Hackers shut down Johannesburg’s networks once again

Hackers shut down Johannesburg’s networks once again

Johannesburg, South Africa is an alpha city on a booming continent, a financial powerhouse, and one of the most important cities in the world. It’s also a repeat victim of hackers who at least twice in three months have shut down important city services and networks.

**The new attack: **On Thursday night, the city of Johannesburg shut down its website, e-services, and billing as a “network breach which resulted in unauthorized access to [city government] information systems.”

Local media reported that hackers demanded ransom but city spokesman Ntahtise Modingwane went on television on Friday to assert that there was no “formal demand for ransom.”

“What we do know is that, yes, the system was hacked and we’re doing everything in our power to make sure the system is protected,” Modingwane said. “The hacking happened at the user level, not at the application level which is where the critical data sits. When we noticed the user level being impacted, we shut down the system as a precautionary measure to protect the critical information of customers.”

City officials don’t know who is behind this latest attack.

Powerless: As a city with a population well above five million people, Johannesburg is the biggest city to fall victim to ransomware—and now another unspecified hack.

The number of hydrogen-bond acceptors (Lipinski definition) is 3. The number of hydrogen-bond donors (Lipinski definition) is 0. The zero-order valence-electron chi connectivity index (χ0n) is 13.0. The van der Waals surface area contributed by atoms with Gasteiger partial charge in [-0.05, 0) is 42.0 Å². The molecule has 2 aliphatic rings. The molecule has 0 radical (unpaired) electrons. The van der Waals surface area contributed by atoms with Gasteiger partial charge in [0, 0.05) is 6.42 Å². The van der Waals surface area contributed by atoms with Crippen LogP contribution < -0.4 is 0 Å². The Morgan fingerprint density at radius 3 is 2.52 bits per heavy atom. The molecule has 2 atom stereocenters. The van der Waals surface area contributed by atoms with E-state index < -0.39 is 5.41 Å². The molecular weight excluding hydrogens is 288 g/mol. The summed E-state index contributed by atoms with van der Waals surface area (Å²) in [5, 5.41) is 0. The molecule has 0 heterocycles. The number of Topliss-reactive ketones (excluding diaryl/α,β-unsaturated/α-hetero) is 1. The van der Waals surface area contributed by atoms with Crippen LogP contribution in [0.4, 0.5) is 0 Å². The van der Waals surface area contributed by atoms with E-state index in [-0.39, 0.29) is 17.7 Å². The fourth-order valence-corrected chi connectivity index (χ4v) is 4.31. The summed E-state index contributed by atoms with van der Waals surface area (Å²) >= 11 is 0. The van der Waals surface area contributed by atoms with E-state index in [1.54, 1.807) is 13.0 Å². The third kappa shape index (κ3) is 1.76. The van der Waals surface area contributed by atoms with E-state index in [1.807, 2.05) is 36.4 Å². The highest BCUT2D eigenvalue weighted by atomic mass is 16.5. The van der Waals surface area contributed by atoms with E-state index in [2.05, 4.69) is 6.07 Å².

In July, a separate ransomware incident hit the city’s power utility company. Some residents who were left without power for days because customers couldn’t pay for their power while the company’s databases were encrypted and, for a time, useless.

Just hours after Johannesburg was hit this week, the South African Banking Risk Information Centre reported that multiple banks were targeted with distributed denial-of-service attacks, according to local news broadcaster eNCA.

The exact details of that attack remain unclear as well and banking services have been disrupted to some extent but the banks say no data breach or risk to customers has occurred. It’s unknown if the two incidents are related or two separate hacking groups crossing paths as they simultaneously target South Africa’s capital city.

Ransomware-as-a-business: Criminals searching for vulnerable targets and worthwhile paydays have zeroed in on local governments around the globe. In the United States, at least 80 state and local governments have been hit. At a fundamental level, the reason is obvious.

“It’s hugely profitable,” said Fabian Wosar, the chief technical officer for the cybersecurity firm Emsisoft.

“Back in 2015, there was something like 92 unique ransomware families,” said Ed Cabrera, chief cybersecurity officer of Trend Micro. “By 2016, the number is 247 which is around a 750% increase." The growth reflects how attractive the attacks are for hackers, he said. "It usually takes months for traditional malware to monetize attacks but ransomware monetizes within minutes or days.”

And the attacks are getting more sophisticated.

“Before, it was a volume play with spray and pray tactics,” Cabrera said. “Now they do a little more homework on access and persistence so they might have more of a payout toward the end. With ransomware-as-a-service, you’re able to scale quicker and have a bigger return.”

ImagePhoto: Andrew Moore - Flickr, CC BY-SA 2.0

ImagePhoto: Andrew Moore - Flickr, CC BY-SA 2.0